N.C. governor signs voting law

North Carolina has become the latest state to sign into law overly restrictive changes to their election laws. In light of the recent Supreme Court ruling striking a key provision from the Voting Rights Act, states like North Carolina, who previously needed federal approval before making significant changes to their voting laws, are now free to make sweeping changes. Critics say these changes disenfranchise typically minority voters, young voters, and the elderly.

North Carolina’s governor on Monday quietly signed a measure into law that overhauls the state’s election laws to require government-issued photo IDs at the polls and to shorten early voting, moves that drew stinging criticism and threats of legal action from the NAACP and other groups.
The American Civil Liberties Union joined two other groups in announcing that they were filing suit against key parts of the package. This came hours after Republican Gov. Pat McCrory said in a statement that he had signed the measure, without a ceremony and without journalists present.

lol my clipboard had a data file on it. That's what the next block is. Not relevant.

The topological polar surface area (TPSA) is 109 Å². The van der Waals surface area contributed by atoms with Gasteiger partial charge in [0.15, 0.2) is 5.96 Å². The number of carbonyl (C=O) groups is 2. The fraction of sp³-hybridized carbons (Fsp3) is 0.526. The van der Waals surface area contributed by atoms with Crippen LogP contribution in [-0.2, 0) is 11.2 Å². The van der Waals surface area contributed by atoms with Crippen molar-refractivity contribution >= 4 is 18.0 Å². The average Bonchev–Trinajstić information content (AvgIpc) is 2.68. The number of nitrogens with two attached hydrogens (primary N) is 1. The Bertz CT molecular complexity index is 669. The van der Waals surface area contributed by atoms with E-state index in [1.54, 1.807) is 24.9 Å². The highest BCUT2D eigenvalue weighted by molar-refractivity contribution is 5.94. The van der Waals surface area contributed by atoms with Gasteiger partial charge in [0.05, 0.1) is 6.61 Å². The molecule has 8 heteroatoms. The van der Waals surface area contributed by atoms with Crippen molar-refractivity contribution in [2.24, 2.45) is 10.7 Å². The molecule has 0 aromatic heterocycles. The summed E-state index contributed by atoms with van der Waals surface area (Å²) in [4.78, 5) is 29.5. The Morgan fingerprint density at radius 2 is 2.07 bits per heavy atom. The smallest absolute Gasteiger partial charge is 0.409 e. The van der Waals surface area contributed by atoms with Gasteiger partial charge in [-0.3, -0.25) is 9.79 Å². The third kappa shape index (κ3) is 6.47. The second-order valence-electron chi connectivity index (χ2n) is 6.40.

Republicans lawmakers who backed the measure said it was meant to prevent voter fraud, which they allege is both rampant and undetected in North Carolina. Independent voting rights groups joined Democrats and libertarians in suggesting the true goal was to suppress voter turnout, especially among traditional Democratic constituencies such as blacks, the young, the elderly and the poor.
The article goes on to describe the impact of this bill.
The package would take effect in 2016. It requires voters to present government-issued photo IDs at the polls and shortens early voting by a week, from 17 days to 10. It also ends same-day registration, requiring voters to register, update their address or make any other needed changes at least 25 days ahead of an election. A high school civics program that registers tens of thousands of students to vote each year in advance of their 18th birthdays has been eliminated.
A provision also would end straight-ticket voting, in place in the state since 1925.
Critics said disclosure requirements intended to make clear who is underwriting campaign ads also would be weakened, and note that political parties would be allowed to take in unlimited corporate donations. The cap on individual campaign donations also would rise from $4,000 to $5,000.

Read the full article at Politico